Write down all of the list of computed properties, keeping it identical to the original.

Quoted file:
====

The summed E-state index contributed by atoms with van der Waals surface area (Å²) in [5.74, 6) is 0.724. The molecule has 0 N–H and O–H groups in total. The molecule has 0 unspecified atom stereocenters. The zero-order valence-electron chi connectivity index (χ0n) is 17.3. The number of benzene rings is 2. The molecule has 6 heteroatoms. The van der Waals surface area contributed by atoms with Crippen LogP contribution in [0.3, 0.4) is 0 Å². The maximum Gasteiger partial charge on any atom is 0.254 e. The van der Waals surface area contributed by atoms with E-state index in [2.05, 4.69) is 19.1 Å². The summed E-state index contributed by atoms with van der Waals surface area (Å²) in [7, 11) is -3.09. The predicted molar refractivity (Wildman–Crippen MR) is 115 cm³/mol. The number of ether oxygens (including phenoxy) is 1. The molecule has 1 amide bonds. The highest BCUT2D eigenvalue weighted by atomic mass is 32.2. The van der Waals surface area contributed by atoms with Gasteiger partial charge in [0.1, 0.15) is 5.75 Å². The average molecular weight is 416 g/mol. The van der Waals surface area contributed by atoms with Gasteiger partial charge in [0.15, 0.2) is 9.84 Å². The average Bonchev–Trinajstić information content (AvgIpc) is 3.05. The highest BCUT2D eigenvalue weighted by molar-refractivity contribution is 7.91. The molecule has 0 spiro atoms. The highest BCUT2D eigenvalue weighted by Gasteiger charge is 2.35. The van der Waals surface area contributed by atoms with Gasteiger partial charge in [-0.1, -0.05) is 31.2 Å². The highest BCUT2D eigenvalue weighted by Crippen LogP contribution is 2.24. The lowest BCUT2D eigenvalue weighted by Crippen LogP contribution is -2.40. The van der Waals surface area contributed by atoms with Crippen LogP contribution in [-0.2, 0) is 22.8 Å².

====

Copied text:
The summed E-state index contributed by atoms with van der Waals surface area (Å²) in [5.74, 6) is 0.724. The molecule has 0 N–H and O–H groups in total. The molecule has 0 unspecified atom stereocenters. The zero-order valence-electron chi connectivity index (χ0n) is 17.3. The number of benzene rings is 2. The molecule has 6 heteroatoms. The van der Waals surface area contributed by atoms with Crippen LogP contribution in [0.3, 0.4) is 0 Å². The maximum Gasteiger partial charge on any atom is 0.254 e. The van der Waals surface area contributed by atoms with E-state index in [2.05, 4.69) is 19.1 Å². The summed E-state index contributed by atoms with van der Waals surface area (Å²) in [7, 11) is -3.09. The predicted molar refractivity (Wildman–Crippen MR) is 115 cm³/mol. The number of ether oxygens (including phenoxy) is 1. The molecule has 1 amide bonds. The highest BCUT2D eigenvalue weighted by atomic mass is 32.2. The van der Waals surface area contributed by atoms with Gasteiger partial charge in [0.1, 0.15) is 5.75 Å². The average molecular weight is 416 g/mol. The van der Waals surface area contributed by atoms with Gasteiger partial charge in [0.15, 0.2) is 9.84 Å². The average Bonchev–Trinajstić information content (AvgIpc) is 3.05. The highest BCUT2D eigenvalue weighted by molar-refractivity contribution is 7.91. The molecule has 0 spiro atoms. The highest BCUT2D eigenvalue weighted by Gasteiger charge is 2.35. The van der Waals surface area contributed by atoms with Gasteiger partial charge in [-0.1, -0.05) is 31.2 Å². The highest BCUT2D eigenvalue weighted by Crippen LogP contribution is 2.24. The lowest BCUT2D eigenvalue weighted by Crippen LogP contribution is -2.40. The van der Waals surface area contributed by atoms with Crippen LogP contribution in [-0.2, 0) is 22.8 Å².